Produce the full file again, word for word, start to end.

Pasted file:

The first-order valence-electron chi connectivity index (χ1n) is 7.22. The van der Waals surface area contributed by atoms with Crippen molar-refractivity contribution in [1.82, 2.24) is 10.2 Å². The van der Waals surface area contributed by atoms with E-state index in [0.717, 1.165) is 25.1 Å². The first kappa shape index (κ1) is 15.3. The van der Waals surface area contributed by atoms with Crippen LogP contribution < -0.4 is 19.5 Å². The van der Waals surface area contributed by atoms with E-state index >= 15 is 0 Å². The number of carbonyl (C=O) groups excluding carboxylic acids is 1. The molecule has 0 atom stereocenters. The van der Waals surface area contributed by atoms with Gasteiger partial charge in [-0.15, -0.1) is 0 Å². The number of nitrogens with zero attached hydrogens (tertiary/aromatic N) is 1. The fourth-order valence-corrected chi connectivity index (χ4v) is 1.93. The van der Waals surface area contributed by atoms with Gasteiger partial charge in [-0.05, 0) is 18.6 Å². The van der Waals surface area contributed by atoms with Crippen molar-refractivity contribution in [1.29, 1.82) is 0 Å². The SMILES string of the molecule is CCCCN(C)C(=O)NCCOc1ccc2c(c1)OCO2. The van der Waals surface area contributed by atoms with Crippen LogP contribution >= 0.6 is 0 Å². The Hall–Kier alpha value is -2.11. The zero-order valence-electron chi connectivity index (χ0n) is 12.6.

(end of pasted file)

The first-order valence-electron chi connectivity index (χ1n) is 7.22. The van der Waals surface area contributed by atoms with Crippen molar-refractivity contribution in [1.82, 2.24) is 10.2 Å². The van der Waals surface area contributed by atoms with E-state index in [0.717, 1.165) is 25.1 Å². The first kappa shape index (κ1) is 15.3. The van der Waals surface area contributed by atoms with Crippen LogP contribution < -0.4 is 19.5 Å². The van der Waals surface area contributed by atoms with E-state index >= 15 is 0 Å². The number of carbonyl (C=O) groups excluding carboxylic acids is 1. The molecule has 0 atom stereocenters. The van der Waals surface area contributed by atoms with Gasteiger partial charge in [-0.15, -0.1) is 0 Å². The number of nitrogens with zero attached hydrogens (tertiary/aromatic N) is 1. The fourth-order valence-corrected chi connectivity index (χ4v) is 1.93. The van der Waals surface area contributed by atoms with Gasteiger partial charge in [-0.05, 0) is 18.6 Å². The van der Waals surface area contributed by atoms with Crippen molar-refractivity contribution in [1.29, 1.82) is 0 Å². The SMILES string of the molecule is CCCCN(C)C(=O)NCCOc1ccc2c(c1)OCO2. The van der Waals surface area contributed by atoms with Crippen LogP contribution >= 0.6 is 0 Å². The Hall–Kier alpha value is -2.11. The zero-order valence-electron chi connectivity index (χ0n) is 12.6.